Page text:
Global installed capacity of hydropower reached 970GW, only a 1.6% increase from the previous year, writes report author Evan Musolino. Hydroelectricity accounted for almost 6% of primary energy consumption among members of the Organisation for Economic Co-operation and Development (OECD). It played a more important role in other countries - at a little over 7 percent of usage -and these non-OECD nations accounted for 60% of worldwide hydroelectricity consumption. On a regional basis, South America and Central America are most dependent on hydroelectricity relative to total energy use.
Although hydropower plays the least important role in the Middle East, the region experienced the greatest growth in hydroelectricity consumption in 2011, at almost 22%. North America was next, with an increase slightly under 14%. In contrast, usage fell by almost 9% in Europe and Eurasia and by 0.6% in the Asia Pacific region, the report says.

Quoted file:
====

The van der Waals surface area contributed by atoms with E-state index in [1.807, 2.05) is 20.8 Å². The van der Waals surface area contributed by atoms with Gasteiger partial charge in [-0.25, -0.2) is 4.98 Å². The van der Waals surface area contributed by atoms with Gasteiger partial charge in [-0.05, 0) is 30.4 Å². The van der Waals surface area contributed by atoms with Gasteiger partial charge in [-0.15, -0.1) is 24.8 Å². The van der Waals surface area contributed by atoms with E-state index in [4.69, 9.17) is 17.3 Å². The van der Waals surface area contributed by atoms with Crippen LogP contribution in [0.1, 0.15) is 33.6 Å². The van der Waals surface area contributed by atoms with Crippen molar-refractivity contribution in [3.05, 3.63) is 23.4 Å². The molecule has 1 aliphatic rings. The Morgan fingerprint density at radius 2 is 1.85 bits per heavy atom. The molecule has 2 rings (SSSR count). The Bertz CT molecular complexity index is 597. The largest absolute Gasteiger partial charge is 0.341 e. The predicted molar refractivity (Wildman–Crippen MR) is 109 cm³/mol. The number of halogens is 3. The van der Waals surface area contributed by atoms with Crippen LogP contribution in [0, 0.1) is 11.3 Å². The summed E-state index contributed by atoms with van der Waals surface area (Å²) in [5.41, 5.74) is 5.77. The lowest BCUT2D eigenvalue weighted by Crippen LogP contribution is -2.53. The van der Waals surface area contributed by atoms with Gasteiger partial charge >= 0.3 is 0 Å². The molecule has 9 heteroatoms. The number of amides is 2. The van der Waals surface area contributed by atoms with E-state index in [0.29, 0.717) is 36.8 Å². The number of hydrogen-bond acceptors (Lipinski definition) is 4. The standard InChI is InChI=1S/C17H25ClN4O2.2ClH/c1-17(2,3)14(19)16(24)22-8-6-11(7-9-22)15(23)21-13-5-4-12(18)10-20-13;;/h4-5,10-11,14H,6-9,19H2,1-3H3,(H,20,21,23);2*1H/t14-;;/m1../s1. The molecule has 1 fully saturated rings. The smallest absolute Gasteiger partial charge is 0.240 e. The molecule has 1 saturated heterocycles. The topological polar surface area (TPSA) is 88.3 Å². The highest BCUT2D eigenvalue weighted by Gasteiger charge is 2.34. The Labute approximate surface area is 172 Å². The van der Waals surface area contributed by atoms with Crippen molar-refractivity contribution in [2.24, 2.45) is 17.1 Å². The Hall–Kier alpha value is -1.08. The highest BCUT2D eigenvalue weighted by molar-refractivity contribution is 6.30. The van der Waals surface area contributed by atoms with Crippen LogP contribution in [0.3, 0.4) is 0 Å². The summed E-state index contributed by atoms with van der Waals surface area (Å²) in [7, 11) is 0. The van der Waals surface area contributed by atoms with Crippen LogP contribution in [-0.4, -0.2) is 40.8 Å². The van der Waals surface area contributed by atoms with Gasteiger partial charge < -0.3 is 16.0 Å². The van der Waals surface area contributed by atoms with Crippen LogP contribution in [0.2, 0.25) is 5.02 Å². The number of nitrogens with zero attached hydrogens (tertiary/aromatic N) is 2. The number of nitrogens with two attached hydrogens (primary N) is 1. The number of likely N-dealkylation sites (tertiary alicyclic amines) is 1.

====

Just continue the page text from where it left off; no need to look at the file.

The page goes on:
Although some 150 countries produce hydropower, half of the global capacity was concentrated in just five nations at the end of 2011. China remains the leader, with 212GW installed, followed by Brazil (82.2GW), the United States (79GW), Canada (76.4GW), and Russia (46GW).
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